We’re back on the bikes and the headset crackles with more excitement. We look to get past the main part of town, let traffic settle a little and then we’re scouring the route for roadside tacos. A juice stand, ice cream, fresh fruit. Still in the city, there are more sit-down restaurants than roadside taco stands. We waiver, maybe we stop at a restaurant, get a big meal. No. We are purists today, we will only accept street tacos.

There is a freshness and honesty to street tacos. Generally cooked on a griddle or grill right in front of you, made to order, simple and clean –meat on tortilla. Corn or flour. Toppings are ala cart. How do you dress your taco? Red or green salsa, guacamole, pico de gallo? Maybe sliced radish or pickled onions? Are those fresh roasted jalapenos? Yes, please!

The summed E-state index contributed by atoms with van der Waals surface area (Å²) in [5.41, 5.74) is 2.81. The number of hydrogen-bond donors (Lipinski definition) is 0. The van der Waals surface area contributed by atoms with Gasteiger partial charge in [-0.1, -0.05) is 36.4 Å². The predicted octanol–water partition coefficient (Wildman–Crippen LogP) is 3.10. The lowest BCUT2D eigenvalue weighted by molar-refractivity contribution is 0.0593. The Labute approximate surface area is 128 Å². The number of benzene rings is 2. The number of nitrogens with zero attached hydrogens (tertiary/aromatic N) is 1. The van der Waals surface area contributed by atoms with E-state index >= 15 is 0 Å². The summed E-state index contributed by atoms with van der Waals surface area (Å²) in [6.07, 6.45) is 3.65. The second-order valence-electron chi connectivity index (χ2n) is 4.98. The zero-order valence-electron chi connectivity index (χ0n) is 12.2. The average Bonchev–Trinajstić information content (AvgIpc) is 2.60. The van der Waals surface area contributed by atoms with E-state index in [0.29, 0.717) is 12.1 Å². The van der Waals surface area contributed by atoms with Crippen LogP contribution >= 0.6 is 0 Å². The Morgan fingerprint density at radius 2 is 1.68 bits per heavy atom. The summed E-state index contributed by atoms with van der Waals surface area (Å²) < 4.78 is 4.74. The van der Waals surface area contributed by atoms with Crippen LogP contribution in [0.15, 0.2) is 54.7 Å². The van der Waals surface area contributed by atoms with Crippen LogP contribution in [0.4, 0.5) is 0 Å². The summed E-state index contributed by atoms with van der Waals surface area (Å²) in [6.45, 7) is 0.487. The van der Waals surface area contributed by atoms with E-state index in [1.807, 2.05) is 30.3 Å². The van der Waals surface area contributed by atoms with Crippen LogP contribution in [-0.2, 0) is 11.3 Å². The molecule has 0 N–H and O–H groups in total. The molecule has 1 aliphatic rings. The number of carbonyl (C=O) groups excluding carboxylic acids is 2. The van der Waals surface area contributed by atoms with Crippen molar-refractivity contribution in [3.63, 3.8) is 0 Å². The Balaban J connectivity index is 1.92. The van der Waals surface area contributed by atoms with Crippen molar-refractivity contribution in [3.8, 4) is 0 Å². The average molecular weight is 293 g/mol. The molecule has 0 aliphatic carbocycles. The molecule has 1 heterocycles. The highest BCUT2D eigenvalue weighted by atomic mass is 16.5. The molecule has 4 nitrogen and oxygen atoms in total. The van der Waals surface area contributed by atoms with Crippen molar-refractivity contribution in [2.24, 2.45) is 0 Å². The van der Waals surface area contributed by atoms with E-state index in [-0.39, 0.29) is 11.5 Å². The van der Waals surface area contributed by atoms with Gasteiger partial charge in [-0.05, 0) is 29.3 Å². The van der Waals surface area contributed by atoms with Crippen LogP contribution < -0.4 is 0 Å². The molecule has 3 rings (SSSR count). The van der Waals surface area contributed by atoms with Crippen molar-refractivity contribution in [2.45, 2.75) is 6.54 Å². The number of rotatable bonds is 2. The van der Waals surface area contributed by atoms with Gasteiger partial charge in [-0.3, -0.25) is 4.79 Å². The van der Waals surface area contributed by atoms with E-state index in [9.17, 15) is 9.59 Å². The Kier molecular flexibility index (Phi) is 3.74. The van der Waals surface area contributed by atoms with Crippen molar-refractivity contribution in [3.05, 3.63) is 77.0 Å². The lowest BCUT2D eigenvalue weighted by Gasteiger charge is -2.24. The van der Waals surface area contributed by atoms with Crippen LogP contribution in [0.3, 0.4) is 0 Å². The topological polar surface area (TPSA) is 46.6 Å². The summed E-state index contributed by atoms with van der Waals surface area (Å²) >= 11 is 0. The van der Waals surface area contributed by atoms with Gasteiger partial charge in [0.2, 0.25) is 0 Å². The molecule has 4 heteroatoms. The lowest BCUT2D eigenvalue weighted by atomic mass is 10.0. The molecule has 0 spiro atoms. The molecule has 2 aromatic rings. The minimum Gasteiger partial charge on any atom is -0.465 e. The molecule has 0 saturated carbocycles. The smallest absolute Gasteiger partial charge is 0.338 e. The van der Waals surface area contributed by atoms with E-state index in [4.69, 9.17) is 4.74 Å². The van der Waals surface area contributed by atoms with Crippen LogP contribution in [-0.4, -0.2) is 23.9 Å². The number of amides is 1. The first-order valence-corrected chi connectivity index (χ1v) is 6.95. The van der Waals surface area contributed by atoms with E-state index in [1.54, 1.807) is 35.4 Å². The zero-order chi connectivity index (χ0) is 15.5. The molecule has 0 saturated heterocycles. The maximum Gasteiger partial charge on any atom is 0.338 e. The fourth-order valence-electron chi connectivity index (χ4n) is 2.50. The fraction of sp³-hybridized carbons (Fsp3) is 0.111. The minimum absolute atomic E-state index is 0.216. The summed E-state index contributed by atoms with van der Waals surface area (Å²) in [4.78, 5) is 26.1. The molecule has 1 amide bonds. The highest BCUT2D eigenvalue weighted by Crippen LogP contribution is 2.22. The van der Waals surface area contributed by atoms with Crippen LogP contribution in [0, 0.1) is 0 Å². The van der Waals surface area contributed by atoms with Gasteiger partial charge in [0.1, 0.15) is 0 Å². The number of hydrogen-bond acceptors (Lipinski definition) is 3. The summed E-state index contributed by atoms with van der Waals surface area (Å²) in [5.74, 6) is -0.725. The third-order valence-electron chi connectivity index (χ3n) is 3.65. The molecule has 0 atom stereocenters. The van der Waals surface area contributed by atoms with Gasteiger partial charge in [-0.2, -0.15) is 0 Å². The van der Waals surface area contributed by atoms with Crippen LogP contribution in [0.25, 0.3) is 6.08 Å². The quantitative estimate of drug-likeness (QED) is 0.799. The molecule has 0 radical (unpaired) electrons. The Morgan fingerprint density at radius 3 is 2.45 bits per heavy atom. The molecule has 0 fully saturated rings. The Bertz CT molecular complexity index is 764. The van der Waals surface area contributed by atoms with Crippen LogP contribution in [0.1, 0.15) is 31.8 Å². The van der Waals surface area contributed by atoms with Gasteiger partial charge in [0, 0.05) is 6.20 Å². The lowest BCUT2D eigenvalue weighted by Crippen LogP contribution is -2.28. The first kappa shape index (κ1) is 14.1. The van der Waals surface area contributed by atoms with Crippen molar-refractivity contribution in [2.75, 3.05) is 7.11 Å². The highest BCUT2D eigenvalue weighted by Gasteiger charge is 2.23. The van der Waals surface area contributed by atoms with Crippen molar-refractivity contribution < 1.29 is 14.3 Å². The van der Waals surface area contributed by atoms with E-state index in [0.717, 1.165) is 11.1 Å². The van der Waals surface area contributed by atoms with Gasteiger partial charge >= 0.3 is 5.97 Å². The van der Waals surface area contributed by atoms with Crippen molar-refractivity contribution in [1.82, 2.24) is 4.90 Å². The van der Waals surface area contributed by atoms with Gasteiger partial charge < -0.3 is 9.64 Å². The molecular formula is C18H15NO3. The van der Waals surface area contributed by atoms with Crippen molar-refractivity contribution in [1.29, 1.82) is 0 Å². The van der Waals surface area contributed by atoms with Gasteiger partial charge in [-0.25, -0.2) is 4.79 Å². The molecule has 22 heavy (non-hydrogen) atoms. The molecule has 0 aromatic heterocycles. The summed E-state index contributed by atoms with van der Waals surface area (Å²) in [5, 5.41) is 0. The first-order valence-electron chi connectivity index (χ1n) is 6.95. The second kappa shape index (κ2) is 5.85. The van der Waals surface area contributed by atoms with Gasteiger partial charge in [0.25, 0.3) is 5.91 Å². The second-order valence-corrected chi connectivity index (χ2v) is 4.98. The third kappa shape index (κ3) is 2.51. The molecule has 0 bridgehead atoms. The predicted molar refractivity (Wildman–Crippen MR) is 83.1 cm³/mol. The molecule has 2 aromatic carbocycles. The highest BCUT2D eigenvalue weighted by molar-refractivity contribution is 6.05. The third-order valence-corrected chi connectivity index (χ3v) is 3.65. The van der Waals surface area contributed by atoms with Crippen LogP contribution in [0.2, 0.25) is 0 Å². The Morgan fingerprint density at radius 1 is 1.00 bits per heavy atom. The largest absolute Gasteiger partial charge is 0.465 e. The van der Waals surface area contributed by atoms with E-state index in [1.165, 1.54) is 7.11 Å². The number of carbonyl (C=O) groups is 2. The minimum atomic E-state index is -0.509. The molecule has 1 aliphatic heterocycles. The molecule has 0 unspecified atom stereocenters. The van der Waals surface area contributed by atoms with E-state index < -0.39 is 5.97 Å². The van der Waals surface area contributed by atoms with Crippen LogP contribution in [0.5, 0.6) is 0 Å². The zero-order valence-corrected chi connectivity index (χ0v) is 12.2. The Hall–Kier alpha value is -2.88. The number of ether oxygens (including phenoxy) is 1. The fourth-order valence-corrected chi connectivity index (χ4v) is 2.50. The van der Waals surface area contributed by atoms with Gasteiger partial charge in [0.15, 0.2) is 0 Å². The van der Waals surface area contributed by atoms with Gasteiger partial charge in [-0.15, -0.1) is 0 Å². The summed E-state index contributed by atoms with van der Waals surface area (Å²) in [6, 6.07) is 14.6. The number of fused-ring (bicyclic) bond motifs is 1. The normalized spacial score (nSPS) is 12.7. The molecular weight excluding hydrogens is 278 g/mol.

What kind of tacos are we looking for? Do we have a preference? Carne asada would be nice, carnitas might be better. It is Ensenada, should we be looking for seafood? Pescado, camarones, langosta? We quickly decide it doesn’t matter but seafood ends up low on the list. We look, we call out options on the headset, we have options.

First Stop for Tacos in Ensenada

Parking becomes the deciding factor. We cruise through a busy intersection and see a taco stand with easy parking a few paces away. We swing the bikes to the side of the road and park against the curb, hop off the bikes and try our best not to sprint to the taco stand. Tacos el Chente! Bienvenidos Amigos!  Luck is on our side, as it proves to be throughout the trip, and this particular taco stand is everything we could have asked for. His specialty is al pastor, by far my favorite.

Tacos al Chente